It will in fact show the our party, whose members are represented with an icon, a life bar and experience, e the missions to carry out.

Lo graphic style, which takes up the style of The Walking Dead comic, is really well done, managing to characterize both objects and characters.


We will have the option, as previously mentioned, of talk to survivors, in order to obtain information on the mission and on any objects to be recovered. In fact, each mission will tell us where to go and things to do.

Changing the screen using the L1 or R1 keys, in the Gear section we could see specifically each party character.

Every survivor has the own characteristics and own equipment, which we will be able to modify during the adventure.

In the Combat Skills we will see the ability of our character, which we can improve by spending Skill Points obtainable by leveling up.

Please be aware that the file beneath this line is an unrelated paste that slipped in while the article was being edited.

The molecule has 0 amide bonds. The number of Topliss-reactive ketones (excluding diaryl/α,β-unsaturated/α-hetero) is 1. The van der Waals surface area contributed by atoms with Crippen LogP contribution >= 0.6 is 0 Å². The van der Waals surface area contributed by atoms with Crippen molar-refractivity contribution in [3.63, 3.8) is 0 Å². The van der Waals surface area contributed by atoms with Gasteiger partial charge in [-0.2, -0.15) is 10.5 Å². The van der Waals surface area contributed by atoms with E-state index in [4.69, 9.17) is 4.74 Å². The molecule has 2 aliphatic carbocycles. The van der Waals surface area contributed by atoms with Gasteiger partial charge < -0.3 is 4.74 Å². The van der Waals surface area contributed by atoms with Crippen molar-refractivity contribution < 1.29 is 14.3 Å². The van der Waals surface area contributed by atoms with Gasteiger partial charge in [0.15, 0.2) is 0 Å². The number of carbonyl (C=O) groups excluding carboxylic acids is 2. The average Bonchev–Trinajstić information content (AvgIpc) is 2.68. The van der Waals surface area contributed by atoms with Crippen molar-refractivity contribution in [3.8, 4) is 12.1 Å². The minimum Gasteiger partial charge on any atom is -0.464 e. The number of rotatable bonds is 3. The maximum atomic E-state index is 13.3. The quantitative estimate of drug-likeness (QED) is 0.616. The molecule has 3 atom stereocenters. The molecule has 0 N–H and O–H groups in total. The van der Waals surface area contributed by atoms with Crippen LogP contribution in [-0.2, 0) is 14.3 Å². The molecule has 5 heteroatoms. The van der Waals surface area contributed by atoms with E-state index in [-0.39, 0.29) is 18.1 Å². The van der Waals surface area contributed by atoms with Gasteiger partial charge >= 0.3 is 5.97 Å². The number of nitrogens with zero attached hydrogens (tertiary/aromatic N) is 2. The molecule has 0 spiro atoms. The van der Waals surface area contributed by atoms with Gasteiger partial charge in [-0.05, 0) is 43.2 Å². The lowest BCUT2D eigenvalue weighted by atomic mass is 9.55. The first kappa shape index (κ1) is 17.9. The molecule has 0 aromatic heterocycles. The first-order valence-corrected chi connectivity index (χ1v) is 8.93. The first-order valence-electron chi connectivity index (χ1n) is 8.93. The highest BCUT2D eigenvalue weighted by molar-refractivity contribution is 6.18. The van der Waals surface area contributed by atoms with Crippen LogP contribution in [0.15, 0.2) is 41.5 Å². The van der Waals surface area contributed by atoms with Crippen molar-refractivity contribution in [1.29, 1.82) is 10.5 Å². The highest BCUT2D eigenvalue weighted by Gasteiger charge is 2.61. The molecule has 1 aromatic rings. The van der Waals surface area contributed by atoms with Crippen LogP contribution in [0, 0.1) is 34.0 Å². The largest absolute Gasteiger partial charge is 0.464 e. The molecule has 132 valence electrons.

Even in this case, customization is almost nil, since we will have few choices between one or the other skills, ranging from body to body to the use of firearms.


Six skills in all are very few, if we put that you need very few Skill Points to be able to enhance them. In addition to the Combat Skills we will find the Job Skills which, if upgraded, will allow a character to to be able to do a certain job.

I Jobs, which are divided into blacksmith, doctor, hunter, outfitter, gunsmith and guard, and will unlock crafting sections in which to use your own objects to create equipment or consumables. Noteworthy are the works from Hunter e Guard, which will allow the survivors to defend the outpost and obtain food.

Jobs can only be assigned in thecamp, this means that you will not be able to craft once a mission has started. Preparing your equipment first is therefore vital.

The cellar ends with the sections Shop which, as we have said, allows us to obtain equipment through materials, and Challenges. The medals obtained by playing will be used to start a new game with upgrades already active, in order to facilitate the adventure.